acetaminophen, or any other medicine to bring your temperature down without
checking with your doctor first.
Anticancer drugs can affect the bone marrow's ability to make platelets, the
blood cells that help stop bleeding by making your blood clot. If your blood
does not have enough platelets, you may bleed or bruise more easily than usual,
even without an injury.
Call your doctor if you have any of these symptoms:
|small, red spots under the skin.|
|reddish or pinkish urine.|
|black or bloody bowel movements.|
|bleeding from your gums or nose.|
|vaginal bleeding that is new or lasts longer than a
|headaches or changes in vision.|
|warm to hot feeling of an arm or leg.|
Your doctor will check your platelet count often while you
are having chemotherapy. If your platelet count falls too low, the doctor may
give you a platelet transfusion to build up the count. There are also medicines
called colony stimulating factors that help increase your platelets.
and Throat Problems
Good oral care is important during cancer treatment. Some anticancer drugs can
cause sores in the mouth and throat, a condition called stomatitis or mucositis.
Anticancer drugs also can make these tissues dry and irritated or cause them to
bleed. Patients who have not been eating well since beginning chemotherapy are
more likely to get mouth sores.
In addition to being painful, mouth sores can become
infected by the many germs that live in the mouth. Every step should be taken to
prevent infections, because they can be hard to fight during chemotherapy and
can lead to serious problems.
How can I keep my mouth, gums, and
|Talk to your doctor about seeing your dentist at least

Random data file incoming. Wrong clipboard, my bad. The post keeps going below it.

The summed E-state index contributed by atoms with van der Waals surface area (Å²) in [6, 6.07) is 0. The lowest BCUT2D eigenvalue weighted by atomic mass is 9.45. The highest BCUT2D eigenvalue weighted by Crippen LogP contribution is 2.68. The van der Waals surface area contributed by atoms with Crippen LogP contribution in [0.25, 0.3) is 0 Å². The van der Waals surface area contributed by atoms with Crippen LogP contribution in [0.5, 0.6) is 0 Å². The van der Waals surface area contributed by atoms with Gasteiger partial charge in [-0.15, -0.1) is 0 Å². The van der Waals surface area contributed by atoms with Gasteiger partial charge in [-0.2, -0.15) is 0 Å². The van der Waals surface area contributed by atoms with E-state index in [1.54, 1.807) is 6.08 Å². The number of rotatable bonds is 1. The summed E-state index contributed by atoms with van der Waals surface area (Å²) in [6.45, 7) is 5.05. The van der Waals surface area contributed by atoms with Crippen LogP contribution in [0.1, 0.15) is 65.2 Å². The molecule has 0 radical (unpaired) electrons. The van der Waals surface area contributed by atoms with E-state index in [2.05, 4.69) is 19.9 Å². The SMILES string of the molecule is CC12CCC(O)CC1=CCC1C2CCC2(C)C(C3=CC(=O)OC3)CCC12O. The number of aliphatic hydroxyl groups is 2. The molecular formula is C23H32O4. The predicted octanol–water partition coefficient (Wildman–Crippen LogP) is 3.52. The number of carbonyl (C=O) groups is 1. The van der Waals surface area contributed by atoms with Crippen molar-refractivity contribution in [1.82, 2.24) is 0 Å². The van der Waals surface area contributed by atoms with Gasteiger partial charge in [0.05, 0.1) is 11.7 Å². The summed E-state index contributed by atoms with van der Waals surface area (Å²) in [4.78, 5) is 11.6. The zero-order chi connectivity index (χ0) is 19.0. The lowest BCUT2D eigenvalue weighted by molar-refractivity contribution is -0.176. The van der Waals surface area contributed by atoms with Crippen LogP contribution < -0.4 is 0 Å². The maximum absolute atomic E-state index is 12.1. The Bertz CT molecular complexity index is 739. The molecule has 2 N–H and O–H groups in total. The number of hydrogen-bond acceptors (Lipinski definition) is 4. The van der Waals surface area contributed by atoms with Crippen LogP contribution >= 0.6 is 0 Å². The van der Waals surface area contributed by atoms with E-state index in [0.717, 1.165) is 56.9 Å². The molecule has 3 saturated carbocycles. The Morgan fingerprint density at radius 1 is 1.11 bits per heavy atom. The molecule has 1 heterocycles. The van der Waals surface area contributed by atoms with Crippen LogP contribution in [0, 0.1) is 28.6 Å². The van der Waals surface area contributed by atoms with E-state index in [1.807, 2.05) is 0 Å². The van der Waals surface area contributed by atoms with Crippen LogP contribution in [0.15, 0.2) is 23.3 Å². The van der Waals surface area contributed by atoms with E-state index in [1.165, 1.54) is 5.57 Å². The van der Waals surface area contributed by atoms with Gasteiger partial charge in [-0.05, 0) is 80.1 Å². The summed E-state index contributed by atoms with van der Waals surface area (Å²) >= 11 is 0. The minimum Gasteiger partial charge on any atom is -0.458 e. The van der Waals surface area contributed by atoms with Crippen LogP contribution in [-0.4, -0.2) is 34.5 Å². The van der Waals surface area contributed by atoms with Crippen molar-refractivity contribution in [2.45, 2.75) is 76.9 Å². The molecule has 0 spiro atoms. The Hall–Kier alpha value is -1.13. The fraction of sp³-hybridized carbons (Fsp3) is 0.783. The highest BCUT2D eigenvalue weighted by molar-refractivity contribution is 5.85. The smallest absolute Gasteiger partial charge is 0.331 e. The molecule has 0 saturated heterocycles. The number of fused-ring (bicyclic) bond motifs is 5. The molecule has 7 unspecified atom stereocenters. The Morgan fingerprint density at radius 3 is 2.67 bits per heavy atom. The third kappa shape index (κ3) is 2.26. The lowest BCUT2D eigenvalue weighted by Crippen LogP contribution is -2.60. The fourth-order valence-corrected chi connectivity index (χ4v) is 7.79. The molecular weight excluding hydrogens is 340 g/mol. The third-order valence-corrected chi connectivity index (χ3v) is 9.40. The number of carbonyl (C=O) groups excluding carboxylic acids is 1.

several weeks before you start chemotherapy. You may need to have your teeth
cleaned and to take care of any problems such as cavities, gum abscesses, gum
disease, or poorly fitting dentures. Ask your dentist to show you the best ways
to brush and floss your teeth during chemotherapy. Chemotherapy can make you
more likely to get cavities, so your dentist may suggest using a fluoride rinse
or gel each day to help prevent decay.|
|Brush your teeth and gums after every meal. Use a soft
toothbrush and a gentle touch. Brushing too hard can damage soft mouth tissues.
Ask your doctor, nurse, or dentist to suggest a special toothbrush and/or
toothpaste if your gums are very sensitive. Rinse with warm salt water after
meals and before bedtime.|
|Rinse your toothbrush well after each use and store it in
a dry place.|
|Avoid mouthwashes that contain any amount of alcohol. Ask
your doctor or nurse to suggest a mild or medicated mouthwash that you might
use. For example, mouthwash with sodium bicarbonate (baking soda) is
If you develop sores in your mouth, tell your doctor or
nurse. You may need medicine to treat the sores. If the sores are painful or
keep you from eating, you can try these ideas:
How can I cope with mouth sores?
Ask your doctor if there is anything you can apply directly to the sores or to
prescribe a medicine you can use to ease the pain.
|Eat foods cold or at room temperature. Hot and warm foods
can irritate a tender mouth and throat.|
|Eat soft, soothing foods, such as ice cream, milkshakes,
baby food, soft fruits (bananas and applesauce), mashed potatoes, cooked
cereals, soft-boiled or scrambled eggs, yogurt, cottage cheese, macaroni and
cheese, custards, puddings, and gelatin. You also can puree cooked foods in the
blender to make them smoother and easier to eat.|
|Avoid irritating, acidic foods and juices, such as tomato
and citrus (orange, grapefruit, and lemon); spicy or salty foods; and rough or
coarse foods such as raw vegetables, granola, popcorn, and toast.|
How can I cope with mouth
Ask your doctor if you should use an artificial saliva product to moisten your
|Drink plenty of liquids.|